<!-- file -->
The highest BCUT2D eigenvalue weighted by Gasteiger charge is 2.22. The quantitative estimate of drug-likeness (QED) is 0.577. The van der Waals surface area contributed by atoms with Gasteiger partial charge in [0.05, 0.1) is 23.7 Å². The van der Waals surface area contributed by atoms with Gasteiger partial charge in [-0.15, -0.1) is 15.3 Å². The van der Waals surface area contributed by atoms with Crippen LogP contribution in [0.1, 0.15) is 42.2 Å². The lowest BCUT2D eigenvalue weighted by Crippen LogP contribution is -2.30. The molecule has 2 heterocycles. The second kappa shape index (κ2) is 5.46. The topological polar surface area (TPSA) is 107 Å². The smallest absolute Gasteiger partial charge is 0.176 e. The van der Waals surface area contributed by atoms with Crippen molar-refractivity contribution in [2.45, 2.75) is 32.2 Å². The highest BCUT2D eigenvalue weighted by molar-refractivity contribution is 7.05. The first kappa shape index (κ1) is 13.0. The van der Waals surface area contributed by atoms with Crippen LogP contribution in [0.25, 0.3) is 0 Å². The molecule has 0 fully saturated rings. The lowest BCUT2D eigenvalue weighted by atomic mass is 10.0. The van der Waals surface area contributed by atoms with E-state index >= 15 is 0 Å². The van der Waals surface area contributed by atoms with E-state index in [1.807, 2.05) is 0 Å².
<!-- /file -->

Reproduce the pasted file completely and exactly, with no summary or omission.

The highest BCUT2D eigenvalue weighted by Gasteiger charge is 2.22. The quantitative estimate of drug-likeness (QED) is 0.577. The van der Waals surface area contributed by atoms with Gasteiger partial charge in [0.05, 0.1) is 23.7 Å². The van der Waals surface area contributed by atoms with Gasteiger partial charge in [-0.15, -0.1) is 15.3 Å². The van der Waals surface area contributed by atoms with Crippen LogP contribution in [0.1, 0.15) is 42.2 Å². The lowest BCUT2D eigenvalue weighted by Crippen LogP contribution is -2.30. The molecule has 2 heterocycles. The second kappa shape index (κ2) is 5.46. The topological polar surface area (TPSA) is 107 Å². The smallest absolute Gasteiger partial charge is 0.176 e. The van der Waals surface area contributed by atoms with Crippen molar-refractivity contribution in [2.45, 2.75) is 32.2 Å². The highest BCUT2D eigenvalue weighted by molar-refractivity contribution is 7.05. The first kappa shape index (κ1) is 13.0. The van der Waals surface area contributed by atoms with Crippen LogP contribution in [0.25, 0.3) is 0 Å². The molecule has 0 fully saturated rings. The lowest BCUT2D eigenvalue weighted by atomic mass is 10.0. The van der Waals surface area contributed by atoms with E-state index >= 15 is 0 Å². The van der Waals surface area contributed by atoms with E-state index in [1.807, 2.05) is 0 Å².